How Food Affects Your Mood

The human microbiome, or gut environment, is a community of different bacteria that has co-evolved with humans to be beneficial to both a person and the bacteria. Researchers agree that a person’s unique microbiome is created within the first 1,000 days of life, but there are things you can do to alter your gut environment throughout your life.

Ultra-processed foods and gut health

What we eat, especially foods that contain chemical additives and ultra-processed foods, affects our gut environment and increases our risk of diseases. Ultra-processed foods contain substances extracted from food (such as sugar and starch), added from food constituents (hydrogenated fats), or made in a laboratory (flavor enhancers, food colorings). It’s important to know that ultra-processed foods such as fast foods are manufactured to be extra tasty by the use of such ingredients or additives, and are cost effective to the consumer. These foods are very common in the typical Western diet. Some examples of processed foods are canned foods, sugar-coated dried fruits, and salted meat products. Some examples of ultra-processed foods are soda, sugary or savory packaged snack foods, packaged breads, buns and pastries, fish or chicken nuggets, and instant noodle soups.

Researchers recommend “fixing the food first” (in other words, what we eat) before trying gut modifying-therapies (probiotics, prebiotics) to improve how we feel. They suggest eating whole foods and avoiding processed and ultra-processed foods that we know cause inflammation and disease.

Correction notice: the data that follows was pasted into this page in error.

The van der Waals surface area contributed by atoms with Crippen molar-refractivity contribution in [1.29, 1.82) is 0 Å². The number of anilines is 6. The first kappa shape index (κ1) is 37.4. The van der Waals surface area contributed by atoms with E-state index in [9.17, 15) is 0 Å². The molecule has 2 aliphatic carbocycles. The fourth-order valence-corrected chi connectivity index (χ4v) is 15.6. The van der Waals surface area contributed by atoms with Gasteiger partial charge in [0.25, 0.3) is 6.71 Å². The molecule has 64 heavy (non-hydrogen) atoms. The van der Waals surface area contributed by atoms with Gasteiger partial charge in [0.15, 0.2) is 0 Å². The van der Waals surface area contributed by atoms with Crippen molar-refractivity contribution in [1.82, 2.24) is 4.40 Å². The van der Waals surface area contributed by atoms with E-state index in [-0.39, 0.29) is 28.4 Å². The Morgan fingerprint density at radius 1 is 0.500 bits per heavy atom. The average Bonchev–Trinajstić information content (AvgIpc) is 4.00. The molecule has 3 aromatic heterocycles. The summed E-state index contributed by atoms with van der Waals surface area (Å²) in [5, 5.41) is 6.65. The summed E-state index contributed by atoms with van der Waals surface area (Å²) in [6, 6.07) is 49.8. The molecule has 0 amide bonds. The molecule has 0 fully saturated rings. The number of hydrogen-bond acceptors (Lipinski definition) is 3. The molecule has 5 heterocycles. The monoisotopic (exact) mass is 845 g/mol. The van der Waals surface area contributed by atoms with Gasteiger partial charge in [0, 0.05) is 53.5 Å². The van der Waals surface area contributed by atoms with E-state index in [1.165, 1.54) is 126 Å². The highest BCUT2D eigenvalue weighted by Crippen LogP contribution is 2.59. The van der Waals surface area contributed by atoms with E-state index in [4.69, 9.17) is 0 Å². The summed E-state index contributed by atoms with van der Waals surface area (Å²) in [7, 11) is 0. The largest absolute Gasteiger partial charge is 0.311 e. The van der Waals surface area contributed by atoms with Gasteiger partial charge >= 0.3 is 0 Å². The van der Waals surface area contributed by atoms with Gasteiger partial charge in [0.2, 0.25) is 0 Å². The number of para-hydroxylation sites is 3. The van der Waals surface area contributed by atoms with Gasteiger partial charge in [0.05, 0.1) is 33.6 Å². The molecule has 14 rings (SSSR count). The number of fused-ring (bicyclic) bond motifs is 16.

But what does my gut have to do  with my mood?

When we consider the connection between the brain and the gut, it’s important to know that 90% of serotonin receptors are located in the gut.

There is anatomical and physiologic two-way communication between the gut and brain via the ‘vagus’ nerve. The gut-brain connection offers us a greater understanding of the connection between diet and disease, including depression and anxiety.

When the balance between the good and bad bacteria is disrupted, diseases may occur. Examples of such diseases include: inflammatory bowel disease (IBD), asthma, obesity, metabolic syndrome, diabetes, and cognitive and mood problems. For example, IBD is caused by dysfunction in the interactions between microbes (bacteria), the gut lining, and the immune system.

Suggestions for a healthier gut and improved mood

  • Eat whole foods and avoid packaged or processed foods, which are high in unwanted food additives and preservatives that disrupt the healthy bacteria in the gut.
  • Eat enough fiber and include whole grains and legumes in your diet.
  • To reduce sugar intake at breakfast, add cinnamon to coconut yoghurt with berries, or to oatmeal or chia pudding.
  • Adding fermented foods such as kefir (unsweetened), sauerkraut, or kimchi can be helpful to maintain a healthy gut.
  • Eat less red meat each week.
  • Add a range of colorful fresh fruits and vegetables to your diet.

 

 

Some examples of how adaptogens may improve and alter your gut flora: 

  • The Lion's mane mushroom may help digestive health by fighting  inflammation, which could be beneficial for people with inflammatory bowel  disease (IBD). The mushroom may also boost immune function and encourage the growth of good bacteria in the gut.
  • The Chaga mushroom is very high in antioxidants and has gut health benefits, including alleviating gastrointestinal disorders, positively altering   bacterial flora, and preventing viral infections.
  • The active ingredient in the Reishi mushroom can change your gut flora for the better by altering gut bacteria.